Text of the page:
Sunday, 17th October 2021
To guardian.ng
Search
Breaking News:

Afro hair and its traducers

By Editor
11 December 2018   |   3:00 am
As a young man I loved the afro hair look. I wore it myself. My friends and I savoured the pleasure of being seen as people who had a heavy crown of hair on their heads. The beauty of afro hair is that it reaches for the sky just like Shehu Shagari’s cap in the…

[FILE PHOTO] Afro hair

As a young man I loved the afro hair look. I wore it myself. My friends and I savoured the pleasure of being seen as people who had a heavy crown of hair on their heads.

The beauty of afro hair is that it reaches for the sky just like Shehu Shagari’s cap in the 80s.

It frames your face and makes it look compact and full. It makes your face full even a slim face, will look very full and your head, even a slim head looks very big.

The fullness of your hair comes with a high level of confidence and swagger, an ego inflation, that you have on your head what most other people who hate afro hair don’t have, a sense of superiority which breeds some kind of superiority complex.

Afro hair as a fashion item went into oblivion and the short hair, the permed hair, the fried hair, the braided hair and the skin cut which is known in street lingo as gorimapa, took its place with astonishing success.

Now afro hair has come back and it is sitting pretty on the heads of many young men and women, making the ugly ones among them look a little less ugly and the beautiful even more beautiful.

But don’t rejoice yet because it has come to grief; there is a little accusation and interrogation of afro hair.

In Benue State young men who wear afro hair are suspected to be cultists and their hair is forcibly brought down with a pair of scissors to ground zero.

Very soon all persons with afro hair will be forced to change their hairstyle to the preferred hairstyle of the anti-cultism apostles in Benue so that crimes that are born through the womb of cultism may be wiped out. I have no idea whether women who wear afro hair are also affected since most women, cultists or non-cultists, prefer to wear their hair long.

The visible exceptions among them are Mrs Oby Ezekwesili, the presidential candidate of the Allied Congress Party of Nigeria (ACPN) and Ms Onyeka Onwenu, singer, broadcaster and actress who is known in entertainment circles as the Elegant Stallion.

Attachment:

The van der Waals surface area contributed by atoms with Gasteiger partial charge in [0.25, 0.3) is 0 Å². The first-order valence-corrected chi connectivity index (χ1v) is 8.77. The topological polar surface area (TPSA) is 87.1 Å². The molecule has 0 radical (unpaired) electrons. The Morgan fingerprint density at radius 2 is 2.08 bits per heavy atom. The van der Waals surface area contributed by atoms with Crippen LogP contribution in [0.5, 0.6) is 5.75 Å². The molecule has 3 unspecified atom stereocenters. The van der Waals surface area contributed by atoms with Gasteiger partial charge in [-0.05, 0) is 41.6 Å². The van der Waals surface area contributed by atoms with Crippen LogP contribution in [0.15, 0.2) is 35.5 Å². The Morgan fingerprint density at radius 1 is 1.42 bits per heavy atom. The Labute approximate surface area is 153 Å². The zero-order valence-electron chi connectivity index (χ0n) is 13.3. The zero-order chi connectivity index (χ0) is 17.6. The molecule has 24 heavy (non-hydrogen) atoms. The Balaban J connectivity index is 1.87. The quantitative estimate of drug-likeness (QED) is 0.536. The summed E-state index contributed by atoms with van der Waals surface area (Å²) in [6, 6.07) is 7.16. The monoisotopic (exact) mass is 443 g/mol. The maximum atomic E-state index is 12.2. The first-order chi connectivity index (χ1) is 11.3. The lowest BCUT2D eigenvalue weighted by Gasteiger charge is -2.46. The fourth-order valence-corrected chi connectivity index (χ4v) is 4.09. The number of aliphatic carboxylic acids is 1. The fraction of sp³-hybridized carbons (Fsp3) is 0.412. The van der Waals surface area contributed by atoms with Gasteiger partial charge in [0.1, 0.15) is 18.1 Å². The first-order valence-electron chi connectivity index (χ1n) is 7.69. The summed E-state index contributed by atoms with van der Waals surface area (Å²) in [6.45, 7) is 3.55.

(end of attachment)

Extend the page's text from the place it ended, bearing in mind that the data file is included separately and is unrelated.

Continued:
Both of them wear what is variously called skin cut, crew cut or gorimapa.

The advantage of gorimapa is that it saves time and money. You only need to wash it, shampoo it, comb it and you are good to go.

No burning sensation under the hair dryer, no waiting on the queue for hours at the salon for your turn to arrive, no angry exchanges when the wrong girl does the wrong thing on your hair. But many Nigerian girls will tell you that they do not want to have only one look so they have to keep changing their hair like a chameleon.

This charge of cultism against all wearers of afro hair and the forcible cutting of people’s hair is another step in the direction of irrationality and the abridgement of people’s freedom of choice.

This choice may be of hair or clothes or anything else. In some parts of Nigeria, women who wear short skirts or trousers are harassed.

You would have thought that if short skirts are not right, trousers which cover all shades of s(h)ins would be right, but no. Or if the idea is that women should not wear trousers simply because they are women, why should they be prevented from wearing what women have worn over the ages, skirts, whether short or long.

Hair has always been an important fashion item for men and women over the years.

Many years ago, there was a famous black American that we, as youths admired; His name was James Brown. His song, sex machine, was a fabulous hit but even more fabulous was his electric dance steps.